Poliovirus Vaccine (Inactivated)
Medically reviewed by Drugs.com. Last updated on Mar 30, 2023.
Uses of Poliovirus Vaccine:
- It is used to prevent polio.
What do I need to tell my doctor BEFORE I take Poliovirus Vaccine?
- If you are allergic to poliovirus vaccine (inactivated); any part of poliovirus vaccine (inactivated); or any other drugs, foods, or substances. Tell your doctor about the allergy and what signs you had.
- If you have an infection or an illness with a fever.
This is not a list of all drugs or health problems that interact with poliovirus vaccine (inactivated).
Tell your doctor and pharmacist about all of your drugs (prescription or OTC, natural products, vitamins) and health problems. You must check to make sure that it is safe for you to take poliovirus vaccine (inactivated) with all of your drugs and health problems. Do not start, stop, or change the dose of any drug without checking with your doctor.
What are some things I need to know or do while I take Poliovirus Vaccine?
- Tell all of your health care providers that you take poliovirus vaccine (inactivated). This includes your doctors, nurses, pharmacists, and dentists.
- This medicine may not protect all people who use it. Talk with the doctor.
- Tell your doctor if you are pregnant, plan on getting pregnant, or are breast-feeding. You will need to talk about the benefits and risks to you and the baby.
How is this medicine (Poliovirus Vaccine) best taken?
Use poliovirus vaccine (inactivated) as ordered by your doctor. Read all information given to you. Follow all instructions closely.
- It is given as a shot into the fatty part of the skin or a muscle.
What do I do if I miss a dose?
- Call your doctor to find out what to do.
What are some side effects that I need to call my doctor about right away?
WARNING/CAUTION: Even though it may be rare, some people may have very bad and sometimes deadly side effects when taking a drug. Tell your doctor or get medical help right away if you have any of the following signs or symptoms that may be related to a very bad side effect:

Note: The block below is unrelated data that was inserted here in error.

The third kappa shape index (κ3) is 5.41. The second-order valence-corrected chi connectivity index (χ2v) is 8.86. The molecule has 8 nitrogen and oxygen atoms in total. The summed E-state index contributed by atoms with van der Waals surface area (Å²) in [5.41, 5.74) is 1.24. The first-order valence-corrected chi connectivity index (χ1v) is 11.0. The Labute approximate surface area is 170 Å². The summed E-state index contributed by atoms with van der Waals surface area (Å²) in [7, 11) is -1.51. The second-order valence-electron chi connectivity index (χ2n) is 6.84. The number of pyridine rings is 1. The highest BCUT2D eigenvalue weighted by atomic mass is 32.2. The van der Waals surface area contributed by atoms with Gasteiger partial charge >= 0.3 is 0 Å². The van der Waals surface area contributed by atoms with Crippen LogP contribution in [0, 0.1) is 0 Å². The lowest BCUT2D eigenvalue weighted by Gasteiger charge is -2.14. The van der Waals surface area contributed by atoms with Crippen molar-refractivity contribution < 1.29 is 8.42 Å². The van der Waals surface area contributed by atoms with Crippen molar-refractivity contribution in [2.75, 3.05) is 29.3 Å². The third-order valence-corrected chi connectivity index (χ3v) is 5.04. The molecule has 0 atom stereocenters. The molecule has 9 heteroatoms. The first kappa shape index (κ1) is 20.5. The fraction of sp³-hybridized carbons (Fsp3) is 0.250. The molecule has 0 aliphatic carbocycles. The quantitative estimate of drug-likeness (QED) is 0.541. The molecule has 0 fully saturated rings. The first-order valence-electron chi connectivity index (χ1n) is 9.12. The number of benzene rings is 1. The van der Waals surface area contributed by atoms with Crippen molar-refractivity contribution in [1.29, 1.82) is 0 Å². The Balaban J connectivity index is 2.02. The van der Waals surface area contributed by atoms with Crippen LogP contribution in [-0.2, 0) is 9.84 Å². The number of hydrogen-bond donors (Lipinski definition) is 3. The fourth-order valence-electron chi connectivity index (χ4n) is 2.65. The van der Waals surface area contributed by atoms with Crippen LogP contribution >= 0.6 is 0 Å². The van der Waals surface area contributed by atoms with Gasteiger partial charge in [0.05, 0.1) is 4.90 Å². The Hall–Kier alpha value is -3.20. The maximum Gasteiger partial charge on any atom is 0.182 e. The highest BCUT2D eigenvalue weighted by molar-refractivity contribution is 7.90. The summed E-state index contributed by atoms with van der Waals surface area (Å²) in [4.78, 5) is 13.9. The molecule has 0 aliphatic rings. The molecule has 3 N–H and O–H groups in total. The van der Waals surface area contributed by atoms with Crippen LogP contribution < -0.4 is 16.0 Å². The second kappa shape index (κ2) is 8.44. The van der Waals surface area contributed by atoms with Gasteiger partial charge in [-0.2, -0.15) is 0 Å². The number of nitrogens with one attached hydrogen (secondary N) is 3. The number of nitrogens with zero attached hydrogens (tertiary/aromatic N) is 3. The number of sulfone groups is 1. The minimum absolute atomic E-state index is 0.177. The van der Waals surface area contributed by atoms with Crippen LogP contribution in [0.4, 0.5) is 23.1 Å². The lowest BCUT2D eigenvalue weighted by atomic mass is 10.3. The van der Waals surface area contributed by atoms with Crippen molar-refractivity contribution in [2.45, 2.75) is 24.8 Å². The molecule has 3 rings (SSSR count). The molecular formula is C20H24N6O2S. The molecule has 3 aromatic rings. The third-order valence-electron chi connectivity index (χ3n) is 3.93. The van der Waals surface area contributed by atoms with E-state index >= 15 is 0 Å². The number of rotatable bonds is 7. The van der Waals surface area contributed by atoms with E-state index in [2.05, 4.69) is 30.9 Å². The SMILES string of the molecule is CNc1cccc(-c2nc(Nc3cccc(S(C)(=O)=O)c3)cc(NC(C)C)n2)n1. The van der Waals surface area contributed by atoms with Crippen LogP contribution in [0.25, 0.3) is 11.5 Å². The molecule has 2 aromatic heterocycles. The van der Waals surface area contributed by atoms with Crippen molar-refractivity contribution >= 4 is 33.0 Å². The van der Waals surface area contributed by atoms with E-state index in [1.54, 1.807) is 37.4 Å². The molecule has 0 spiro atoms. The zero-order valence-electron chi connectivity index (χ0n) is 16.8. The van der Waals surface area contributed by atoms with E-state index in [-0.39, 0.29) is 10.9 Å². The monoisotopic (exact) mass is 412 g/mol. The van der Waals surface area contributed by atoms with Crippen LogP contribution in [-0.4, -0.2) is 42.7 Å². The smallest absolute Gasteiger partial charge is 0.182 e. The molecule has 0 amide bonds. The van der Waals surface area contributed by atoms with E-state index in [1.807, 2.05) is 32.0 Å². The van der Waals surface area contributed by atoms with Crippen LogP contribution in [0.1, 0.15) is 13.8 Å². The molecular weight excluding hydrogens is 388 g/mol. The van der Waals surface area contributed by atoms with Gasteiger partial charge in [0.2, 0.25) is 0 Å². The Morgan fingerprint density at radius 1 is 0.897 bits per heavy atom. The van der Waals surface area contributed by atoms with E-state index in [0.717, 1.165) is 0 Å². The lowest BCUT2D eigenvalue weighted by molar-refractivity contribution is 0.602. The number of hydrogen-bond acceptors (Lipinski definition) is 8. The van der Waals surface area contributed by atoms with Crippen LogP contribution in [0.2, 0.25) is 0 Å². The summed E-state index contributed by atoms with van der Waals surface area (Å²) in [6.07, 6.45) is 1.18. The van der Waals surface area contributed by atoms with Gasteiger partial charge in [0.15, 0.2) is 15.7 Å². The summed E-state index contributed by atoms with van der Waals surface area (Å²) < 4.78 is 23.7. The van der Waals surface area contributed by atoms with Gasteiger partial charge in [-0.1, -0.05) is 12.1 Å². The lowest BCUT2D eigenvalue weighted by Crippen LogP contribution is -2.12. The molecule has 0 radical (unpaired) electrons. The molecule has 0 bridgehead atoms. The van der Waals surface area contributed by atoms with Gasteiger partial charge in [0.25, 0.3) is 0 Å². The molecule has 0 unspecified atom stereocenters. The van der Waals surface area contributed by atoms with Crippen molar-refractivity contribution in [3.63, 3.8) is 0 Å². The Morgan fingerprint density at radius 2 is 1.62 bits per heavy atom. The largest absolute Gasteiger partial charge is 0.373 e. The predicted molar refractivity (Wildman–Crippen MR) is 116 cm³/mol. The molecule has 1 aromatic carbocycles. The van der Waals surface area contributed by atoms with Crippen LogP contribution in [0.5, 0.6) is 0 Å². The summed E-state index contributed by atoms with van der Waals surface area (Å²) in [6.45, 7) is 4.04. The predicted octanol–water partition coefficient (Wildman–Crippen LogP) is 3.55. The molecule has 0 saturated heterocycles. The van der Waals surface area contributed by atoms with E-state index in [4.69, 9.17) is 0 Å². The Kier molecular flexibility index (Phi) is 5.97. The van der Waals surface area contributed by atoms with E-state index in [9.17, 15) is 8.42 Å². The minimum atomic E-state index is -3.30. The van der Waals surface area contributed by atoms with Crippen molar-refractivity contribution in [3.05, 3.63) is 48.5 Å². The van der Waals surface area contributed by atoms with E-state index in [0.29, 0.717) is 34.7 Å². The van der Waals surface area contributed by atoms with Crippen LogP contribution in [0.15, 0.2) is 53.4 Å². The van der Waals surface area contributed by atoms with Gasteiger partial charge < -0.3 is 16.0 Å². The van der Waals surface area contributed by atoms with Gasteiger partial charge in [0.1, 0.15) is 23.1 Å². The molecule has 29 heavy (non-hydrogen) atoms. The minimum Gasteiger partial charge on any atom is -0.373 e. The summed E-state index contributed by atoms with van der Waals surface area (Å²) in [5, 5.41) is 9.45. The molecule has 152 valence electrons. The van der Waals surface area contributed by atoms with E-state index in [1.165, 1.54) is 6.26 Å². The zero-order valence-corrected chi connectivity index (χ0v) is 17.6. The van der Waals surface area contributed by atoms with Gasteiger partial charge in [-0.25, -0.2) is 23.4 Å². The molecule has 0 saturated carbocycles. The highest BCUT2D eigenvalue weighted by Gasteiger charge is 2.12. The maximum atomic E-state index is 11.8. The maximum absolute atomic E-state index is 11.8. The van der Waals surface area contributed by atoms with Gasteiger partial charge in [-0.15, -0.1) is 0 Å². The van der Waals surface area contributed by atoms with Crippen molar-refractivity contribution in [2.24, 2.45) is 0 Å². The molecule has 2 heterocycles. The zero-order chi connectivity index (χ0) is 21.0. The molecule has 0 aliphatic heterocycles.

- Signs of an allergic reaction, like rash; hives; itching; red, swollen, blistered, or peeling skin with or without fever; wheezing; tightness in the chest or throat; trouble breathing, swallowing, or talking; unusual hoarseness; or swelling of the mouth, face, lips, tongue, or throat.
- Muscle weakness.
- A burning, numbness, or tingling feeling that is not normal.
- Trouble controlling body movements, twitching, change in balance, trouble swallowing or speaking.
What are some other side effects of Poliovirus Vaccine?
All drugs may cause side effects. However, many people have no side effects or only have minor side effects. Call your doctor or get medical help if any of these side effects or any other side effects bother you or do not go away:
For all patients taking poliovirus vaccine (inactivated):
- Pain, redness, or swelling where the shot was given.
- Feeling fussy.
- Feeling tired or weak.
- Not hungry.
These are not all of the side effects that may occur. If you have questions about side effects, call your doctor. Call your doctor for medical advice about side effects.
You may report side effects to the FDA at 1-800-332-1088. You may also report side effects at https://www.fda.gov/medwatch.
If OVERDOSE is suspected:
If you think there has been an overdose, call your poison control center or get medical care right away. Be ready to tell or show what was taken, how much, and when it happened.
How do I store and/or throw out Poliovirus Vaccine?
- If you need to store poliovirus vaccine (inactivated) at home, talk with your doctor, nurse, or pharmacist about how to store it.
Consumer Information Use and Disclaimer
- If your symptoms or health problems do not get better or if they become worse, call your doctor.
- Do not share your drugs with others and do not take anyone else's drugs.
- Keep all drugs in a safe place. Keep all drugs out of the reach of children and pets.
- Throw away unused or expired drugs. Do not flush down a toilet or pour down a drain unless you are told to do so. Check with your pharmacist if you have questions about the best way to throw out drugs. There may be drug take-back programs in your area.
- Some drugs may have another patient information leaflet. Check with your pharmacist. If you have any questions about poliovirus vaccine (inactivated), please talk with your doctor, nurse, pharmacist, or other health care provider.
- If you think there has been an overdose, call your poison control center or get medical care right away. Be ready to tell or show what was taken, how much, and when it happened.
More about poliovirus vaccine, inactivated
- Check interactions
- Compare alternatives
- Side effects
- Dosage information
- During pregnancy
- Drug class: viral vaccines
- En español
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Always consult your healthcare provider to ensure the information displayed on this page applies to your personal circumstances.